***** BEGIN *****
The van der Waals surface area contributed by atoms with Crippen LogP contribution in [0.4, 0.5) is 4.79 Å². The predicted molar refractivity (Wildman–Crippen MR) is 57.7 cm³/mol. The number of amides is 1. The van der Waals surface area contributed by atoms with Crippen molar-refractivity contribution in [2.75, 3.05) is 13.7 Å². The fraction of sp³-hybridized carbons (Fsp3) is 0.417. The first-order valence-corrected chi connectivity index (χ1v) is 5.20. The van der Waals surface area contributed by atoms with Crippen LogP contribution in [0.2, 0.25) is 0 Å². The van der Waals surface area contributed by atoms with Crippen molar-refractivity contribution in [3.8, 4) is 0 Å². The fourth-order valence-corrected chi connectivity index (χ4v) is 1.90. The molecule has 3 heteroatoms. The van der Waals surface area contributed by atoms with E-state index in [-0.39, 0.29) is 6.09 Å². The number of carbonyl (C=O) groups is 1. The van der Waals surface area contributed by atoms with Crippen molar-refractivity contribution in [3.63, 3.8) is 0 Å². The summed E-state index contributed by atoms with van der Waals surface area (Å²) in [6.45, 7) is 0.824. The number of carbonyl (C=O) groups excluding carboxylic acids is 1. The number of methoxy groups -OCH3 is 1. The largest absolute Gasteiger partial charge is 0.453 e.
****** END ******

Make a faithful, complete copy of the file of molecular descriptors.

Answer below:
The van der Waals surface area contributed by atoms with Crippen LogP contribution in [0.4, 0.5) is 4.79 Å². The predicted molar refractivity (Wildman–Crippen MR) is 57.7 cm³/mol. The number of amides is 1. The van der Waals surface area contributed by atoms with Crippen molar-refractivity contribution in [2.75, 3.05) is 13.7 Å². The fraction of sp³-hybridized carbons (Fsp3) is 0.417. The first-order valence-corrected chi connectivity index (χ1v) is 5.20. The van der Waals surface area contributed by atoms with Crippen LogP contribution in [0.2, 0.25) is 0 Å². The van der Waals surface area contributed by atoms with Crippen molar-refractivity contribution in [3.8, 4) is 0 Å². The fourth-order valence-corrected chi connectivity index (χ4v) is 1.90. The molecule has 3 heteroatoms. The van der Waals surface area contributed by atoms with E-state index in [-0.39, 0.29) is 6.09 Å². The number of carbonyl (C=O) groups is 1. The van der Waals surface area contributed by atoms with Crippen molar-refractivity contribution in [3.63, 3.8) is 0 Å². The summed E-state index contributed by atoms with van der Waals surface area (Å²) in [6.45, 7) is 0.824. The number of carbonyl (C=O) groups excluding carboxylic acids is 1. The number of methoxy groups -OCH3 is 1. The largest absolute Gasteiger partial charge is 0.453 e.